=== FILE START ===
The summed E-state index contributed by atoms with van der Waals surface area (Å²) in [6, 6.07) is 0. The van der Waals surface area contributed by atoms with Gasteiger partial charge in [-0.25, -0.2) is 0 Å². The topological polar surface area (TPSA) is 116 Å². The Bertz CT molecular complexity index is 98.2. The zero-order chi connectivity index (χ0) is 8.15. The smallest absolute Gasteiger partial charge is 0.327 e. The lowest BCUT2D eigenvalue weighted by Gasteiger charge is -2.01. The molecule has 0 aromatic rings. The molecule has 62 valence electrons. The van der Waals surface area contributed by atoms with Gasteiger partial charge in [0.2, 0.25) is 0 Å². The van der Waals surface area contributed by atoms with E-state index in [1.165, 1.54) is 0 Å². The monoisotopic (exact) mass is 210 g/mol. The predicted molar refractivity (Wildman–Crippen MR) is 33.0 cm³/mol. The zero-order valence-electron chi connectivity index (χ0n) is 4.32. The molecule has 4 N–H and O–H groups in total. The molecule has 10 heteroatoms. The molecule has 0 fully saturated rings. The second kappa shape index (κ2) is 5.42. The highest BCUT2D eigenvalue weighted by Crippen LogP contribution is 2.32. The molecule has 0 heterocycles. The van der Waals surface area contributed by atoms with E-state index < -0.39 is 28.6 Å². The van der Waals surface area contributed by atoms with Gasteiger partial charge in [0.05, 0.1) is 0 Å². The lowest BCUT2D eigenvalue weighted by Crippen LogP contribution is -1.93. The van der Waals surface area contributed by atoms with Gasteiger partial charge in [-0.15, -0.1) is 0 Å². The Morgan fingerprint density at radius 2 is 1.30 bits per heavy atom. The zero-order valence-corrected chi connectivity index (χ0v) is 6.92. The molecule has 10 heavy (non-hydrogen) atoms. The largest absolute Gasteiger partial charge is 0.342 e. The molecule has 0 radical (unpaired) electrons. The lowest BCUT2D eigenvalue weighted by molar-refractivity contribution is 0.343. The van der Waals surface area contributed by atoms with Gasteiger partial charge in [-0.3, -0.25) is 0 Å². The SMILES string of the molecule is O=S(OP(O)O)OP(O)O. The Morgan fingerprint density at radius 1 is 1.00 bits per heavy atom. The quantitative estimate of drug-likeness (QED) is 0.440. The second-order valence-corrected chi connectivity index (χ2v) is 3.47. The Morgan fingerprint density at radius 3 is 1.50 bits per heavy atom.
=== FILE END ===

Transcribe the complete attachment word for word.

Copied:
The summed E-state index contributed by atoms with van der Waals surface area (Å²) in [6, 6.07) is 0. The van der Waals surface area contributed by atoms with Gasteiger partial charge in [-0.25, -0.2) is 0 Å². The topological polar surface area (TPSA) is 116 Å². The Bertz CT molecular complexity index is 98.2. The zero-order chi connectivity index (χ0) is 8.15. The smallest absolute Gasteiger partial charge is 0.327 e. The lowest BCUT2D eigenvalue weighted by Gasteiger charge is -2.01. The molecule has 0 aromatic rings. The molecule has 62 valence electrons. The van der Waals surface area contributed by atoms with Gasteiger partial charge in [0.2, 0.25) is 0 Å². The van der Waals surface area contributed by atoms with E-state index in [1.165, 1.54) is 0 Å². The monoisotopic (exact) mass is 210 g/mol. The predicted molar refractivity (Wildman–Crippen MR) is 33.0 cm³/mol. The zero-order valence-electron chi connectivity index (χ0n) is 4.32. The molecule has 4 N–H and O–H groups in total. The molecule has 10 heteroatoms. The molecule has 0 fully saturated rings. The second kappa shape index (κ2) is 5.42. The highest BCUT2D eigenvalue weighted by Crippen LogP contribution is 2.32. The molecule has 0 heterocycles. The van der Waals surface area contributed by atoms with E-state index < -0.39 is 28.6 Å². The van der Waals surface area contributed by atoms with Gasteiger partial charge in [0.05, 0.1) is 0 Å². The lowest BCUT2D eigenvalue weighted by Crippen LogP contribution is -1.93. The van der Waals surface area contributed by atoms with Gasteiger partial charge in [-0.15, -0.1) is 0 Å². The Morgan fingerprint density at radius 2 is 1.30 bits per heavy atom. The zero-order valence-corrected chi connectivity index (χ0v) is 6.92. The molecule has 10 heavy (non-hydrogen) atoms. The largest absolute Gasteiger partial charge is 0.342 e. The molecule has 0 radical (unpaired) electrons. The lowest BCUT2D eigenvalue weighted by molar-refractivity contribution is 0.343. The van der Waals surface area contributed by atoms with Gasteiger partial charge in [-0.3, -0.25) is 0 Å². The SMILES string of the molecule is O=S(OP(O)O)OP(O)O. The Morgan fingerprint density at radius 1 is 1.00 bits per heavy atom. The quantitative estimate of drug-likeness (QED) is 0.440. The second-order valence-corrected chi connectivity index (χ2v) is 3.47. The Morgan fingerprint density at radius 3 is 1.50 bits per heavy atom.